November 28, 2013, by Harry Cocks

The Reign of Edward II: Beyond the Legend

Edward II of England (whose tomb in Gloucester Cathedral is pictured here) is probably best known for the supposedly grisly manner of his death in 1327, which was said to have involved a red-hot poker and an intimate orifice.  However, even though they generally agree that Edward was murdered in Berkeley Castle in that year, medieval historians now see this story as a piece of propaganda, designed to symbolise the King’s weakness and the cruelty of those who usurped his throne.  Edward’s enduring affection for his favourite Piers Gaveston has also made him something of a queer icon for artists from Christopher Marlowe to the film maker Derek Jarman.

A newly-completed Ph.D thesis from Nottingham’s History department by Sharon Walker entitled “Tyranny, Complaint and Redress: The Evidence of the Petitions Presented to the Crown, c.1320-1335” aims to get past the legends surrounding Edward to examine how the crises of the reign leading up to his deposition affected ordinary people. Most historians of Edward’s final years and the subsequent regency of his 15-year old son (Edward III) have tended to focus on the effect of this political turbulence on the nobility, their place in administrative and governmental history, and the workings of the judicial system.

Sharon Walker’s research, which analyses “complaint and redress” petitions to the King, shows us the vivid individual lives and concerns of the king’s subjects, who were often victims of violence and theft during this unsettled period. The petitions were a direct appeal for justice from the King himself and were mainly used when normal legal channels had been exhausted. They varied from small grievances such as that of three woodsmen who complained that they had been stopped from gathering wood by the king’s bailiffs, to that of Geoffrey Fitz Waryn who complained that he had been attacked, his house burnt down and that he had only escaped “by the grace of God, half naked.”  Another example of the violence of the period is the petition of John Snyterby who accused one John of Melton of having viciously attacked him, breaking his arms and legs in revenge for him carrying out his duties as a constable of the peace. Examples such as these, Walker says, illustrate the genuine voice of the petitioners, and are vivid records of those seeking the king’s justice during the recurring crises of this defining moment in late medieval English history.  Dr Walker’s research shows the links between the powerful and the people, in particular how the changing fortunes of Thomas 2nd earl of Lancaster, the Despenser family, Edward II’s queen, Isabella, and her partner Sir Roger Mortimer of Wigmore affected the lives of those seemingly unimportant people who made up the majority of the king’s subjects.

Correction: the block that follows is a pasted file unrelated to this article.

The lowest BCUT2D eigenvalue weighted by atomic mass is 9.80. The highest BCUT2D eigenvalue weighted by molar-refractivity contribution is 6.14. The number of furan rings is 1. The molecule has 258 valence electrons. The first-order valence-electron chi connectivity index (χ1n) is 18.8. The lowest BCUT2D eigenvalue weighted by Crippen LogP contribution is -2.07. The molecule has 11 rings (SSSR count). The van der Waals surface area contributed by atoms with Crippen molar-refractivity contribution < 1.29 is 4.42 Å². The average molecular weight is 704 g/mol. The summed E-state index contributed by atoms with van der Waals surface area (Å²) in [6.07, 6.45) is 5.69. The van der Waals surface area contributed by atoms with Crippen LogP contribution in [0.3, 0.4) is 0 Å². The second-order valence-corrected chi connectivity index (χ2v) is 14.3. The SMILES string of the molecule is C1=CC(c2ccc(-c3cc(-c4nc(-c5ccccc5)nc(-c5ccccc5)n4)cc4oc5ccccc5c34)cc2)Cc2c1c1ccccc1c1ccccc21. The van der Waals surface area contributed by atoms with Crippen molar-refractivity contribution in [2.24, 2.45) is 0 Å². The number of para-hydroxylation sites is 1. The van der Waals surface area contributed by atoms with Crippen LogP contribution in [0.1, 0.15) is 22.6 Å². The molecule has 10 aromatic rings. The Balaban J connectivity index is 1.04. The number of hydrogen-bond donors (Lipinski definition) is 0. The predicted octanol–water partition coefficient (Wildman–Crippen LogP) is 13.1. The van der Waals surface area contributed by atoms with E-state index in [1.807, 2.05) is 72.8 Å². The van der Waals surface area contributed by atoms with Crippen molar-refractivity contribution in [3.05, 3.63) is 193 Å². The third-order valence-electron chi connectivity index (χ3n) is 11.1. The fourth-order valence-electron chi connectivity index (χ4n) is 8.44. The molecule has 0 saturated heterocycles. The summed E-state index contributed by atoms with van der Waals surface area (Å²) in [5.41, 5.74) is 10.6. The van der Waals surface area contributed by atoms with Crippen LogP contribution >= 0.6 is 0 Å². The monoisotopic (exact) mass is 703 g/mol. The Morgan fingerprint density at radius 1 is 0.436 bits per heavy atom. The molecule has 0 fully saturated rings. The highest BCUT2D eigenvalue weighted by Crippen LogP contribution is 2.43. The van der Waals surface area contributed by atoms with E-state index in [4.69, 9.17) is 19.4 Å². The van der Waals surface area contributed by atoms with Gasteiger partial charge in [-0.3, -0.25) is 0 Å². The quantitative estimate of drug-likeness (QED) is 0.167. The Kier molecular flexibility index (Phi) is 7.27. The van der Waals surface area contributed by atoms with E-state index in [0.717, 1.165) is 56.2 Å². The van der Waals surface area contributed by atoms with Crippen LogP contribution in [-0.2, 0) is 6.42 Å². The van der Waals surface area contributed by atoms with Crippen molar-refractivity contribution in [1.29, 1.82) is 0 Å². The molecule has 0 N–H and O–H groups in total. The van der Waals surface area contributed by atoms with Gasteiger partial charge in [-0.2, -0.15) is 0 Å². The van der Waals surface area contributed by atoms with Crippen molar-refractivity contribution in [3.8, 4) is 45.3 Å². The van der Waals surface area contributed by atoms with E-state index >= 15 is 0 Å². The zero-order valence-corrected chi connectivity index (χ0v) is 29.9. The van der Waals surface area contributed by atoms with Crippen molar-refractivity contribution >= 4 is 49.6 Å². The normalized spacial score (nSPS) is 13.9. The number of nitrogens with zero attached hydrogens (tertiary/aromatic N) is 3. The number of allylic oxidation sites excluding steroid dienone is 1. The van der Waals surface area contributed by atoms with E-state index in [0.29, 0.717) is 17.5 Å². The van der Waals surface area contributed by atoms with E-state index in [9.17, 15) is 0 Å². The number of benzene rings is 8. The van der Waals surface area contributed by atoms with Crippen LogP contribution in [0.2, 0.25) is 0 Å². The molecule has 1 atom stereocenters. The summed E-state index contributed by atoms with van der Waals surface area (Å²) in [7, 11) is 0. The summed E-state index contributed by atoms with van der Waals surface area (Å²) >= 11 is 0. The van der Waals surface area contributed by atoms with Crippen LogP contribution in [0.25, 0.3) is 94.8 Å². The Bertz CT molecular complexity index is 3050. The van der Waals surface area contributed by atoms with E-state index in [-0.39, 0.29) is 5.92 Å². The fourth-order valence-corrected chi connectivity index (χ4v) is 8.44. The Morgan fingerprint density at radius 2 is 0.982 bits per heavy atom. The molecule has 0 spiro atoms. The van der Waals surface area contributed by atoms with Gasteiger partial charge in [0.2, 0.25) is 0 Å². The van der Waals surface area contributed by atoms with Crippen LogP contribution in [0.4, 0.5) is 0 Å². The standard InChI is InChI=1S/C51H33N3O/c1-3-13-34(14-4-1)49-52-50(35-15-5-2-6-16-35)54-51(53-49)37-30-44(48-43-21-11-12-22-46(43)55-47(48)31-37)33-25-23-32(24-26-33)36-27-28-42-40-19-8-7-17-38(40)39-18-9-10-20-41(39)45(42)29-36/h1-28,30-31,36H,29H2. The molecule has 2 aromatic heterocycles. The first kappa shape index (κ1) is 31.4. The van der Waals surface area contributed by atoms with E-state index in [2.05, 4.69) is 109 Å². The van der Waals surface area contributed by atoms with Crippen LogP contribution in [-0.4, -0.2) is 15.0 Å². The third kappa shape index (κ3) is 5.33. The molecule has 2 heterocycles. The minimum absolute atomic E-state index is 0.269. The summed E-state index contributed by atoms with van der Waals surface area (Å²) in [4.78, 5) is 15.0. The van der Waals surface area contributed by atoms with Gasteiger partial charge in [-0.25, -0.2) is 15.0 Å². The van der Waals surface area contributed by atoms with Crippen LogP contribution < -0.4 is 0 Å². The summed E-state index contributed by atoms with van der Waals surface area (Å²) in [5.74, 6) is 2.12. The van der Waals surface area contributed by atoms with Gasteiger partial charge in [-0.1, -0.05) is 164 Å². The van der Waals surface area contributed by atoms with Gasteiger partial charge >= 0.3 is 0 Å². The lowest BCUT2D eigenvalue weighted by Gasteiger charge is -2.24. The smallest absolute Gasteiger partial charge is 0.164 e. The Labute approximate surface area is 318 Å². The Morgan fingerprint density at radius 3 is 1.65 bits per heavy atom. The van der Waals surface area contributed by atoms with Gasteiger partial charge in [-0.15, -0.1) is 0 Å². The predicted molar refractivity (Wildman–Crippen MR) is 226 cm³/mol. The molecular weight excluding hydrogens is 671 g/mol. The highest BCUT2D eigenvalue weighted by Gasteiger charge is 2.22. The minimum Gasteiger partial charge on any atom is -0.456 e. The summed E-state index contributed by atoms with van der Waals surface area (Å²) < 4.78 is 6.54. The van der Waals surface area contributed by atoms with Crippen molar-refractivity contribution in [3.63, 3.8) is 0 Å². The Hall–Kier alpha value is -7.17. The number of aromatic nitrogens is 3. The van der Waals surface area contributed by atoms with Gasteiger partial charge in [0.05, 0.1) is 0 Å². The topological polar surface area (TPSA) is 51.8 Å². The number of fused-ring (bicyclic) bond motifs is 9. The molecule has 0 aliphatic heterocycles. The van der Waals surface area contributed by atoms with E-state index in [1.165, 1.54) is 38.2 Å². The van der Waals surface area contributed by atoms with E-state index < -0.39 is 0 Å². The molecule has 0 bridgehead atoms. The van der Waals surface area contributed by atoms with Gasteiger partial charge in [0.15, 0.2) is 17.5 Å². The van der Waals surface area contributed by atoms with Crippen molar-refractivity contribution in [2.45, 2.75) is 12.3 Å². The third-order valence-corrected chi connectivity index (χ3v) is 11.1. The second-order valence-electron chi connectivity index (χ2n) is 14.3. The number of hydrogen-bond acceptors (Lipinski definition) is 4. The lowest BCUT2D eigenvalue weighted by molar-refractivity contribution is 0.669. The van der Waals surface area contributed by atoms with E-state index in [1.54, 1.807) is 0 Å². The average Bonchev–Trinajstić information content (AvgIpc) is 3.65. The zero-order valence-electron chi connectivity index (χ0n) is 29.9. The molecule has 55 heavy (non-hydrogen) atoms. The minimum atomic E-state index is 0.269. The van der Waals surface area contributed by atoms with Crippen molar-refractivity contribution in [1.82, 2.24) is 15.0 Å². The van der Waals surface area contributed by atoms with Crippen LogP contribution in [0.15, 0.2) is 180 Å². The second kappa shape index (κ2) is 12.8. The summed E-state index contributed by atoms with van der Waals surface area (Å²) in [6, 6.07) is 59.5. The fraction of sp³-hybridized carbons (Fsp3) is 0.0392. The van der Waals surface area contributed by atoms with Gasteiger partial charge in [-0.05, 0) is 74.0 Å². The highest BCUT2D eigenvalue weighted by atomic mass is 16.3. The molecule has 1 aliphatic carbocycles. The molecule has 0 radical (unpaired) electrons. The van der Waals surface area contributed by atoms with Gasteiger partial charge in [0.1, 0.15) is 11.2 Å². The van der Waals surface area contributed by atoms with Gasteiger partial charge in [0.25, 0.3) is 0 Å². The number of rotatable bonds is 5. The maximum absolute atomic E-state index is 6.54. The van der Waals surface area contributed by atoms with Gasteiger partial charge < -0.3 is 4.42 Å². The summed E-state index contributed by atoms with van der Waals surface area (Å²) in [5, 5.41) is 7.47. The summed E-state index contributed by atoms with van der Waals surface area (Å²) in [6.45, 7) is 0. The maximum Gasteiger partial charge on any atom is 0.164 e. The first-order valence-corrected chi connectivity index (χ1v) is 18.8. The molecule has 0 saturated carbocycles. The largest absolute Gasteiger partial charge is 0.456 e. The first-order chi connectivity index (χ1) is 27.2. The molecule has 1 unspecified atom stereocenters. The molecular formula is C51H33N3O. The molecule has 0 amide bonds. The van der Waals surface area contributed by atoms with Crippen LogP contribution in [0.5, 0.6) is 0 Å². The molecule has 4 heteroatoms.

Dr Walker gave a paper at the Leeds International Medieval Congress in 2013 on private petitions relating to Thomas, 2nd earl of Lancaster both before and after his execution in 1322 and is currently preparing her thesis for publication.

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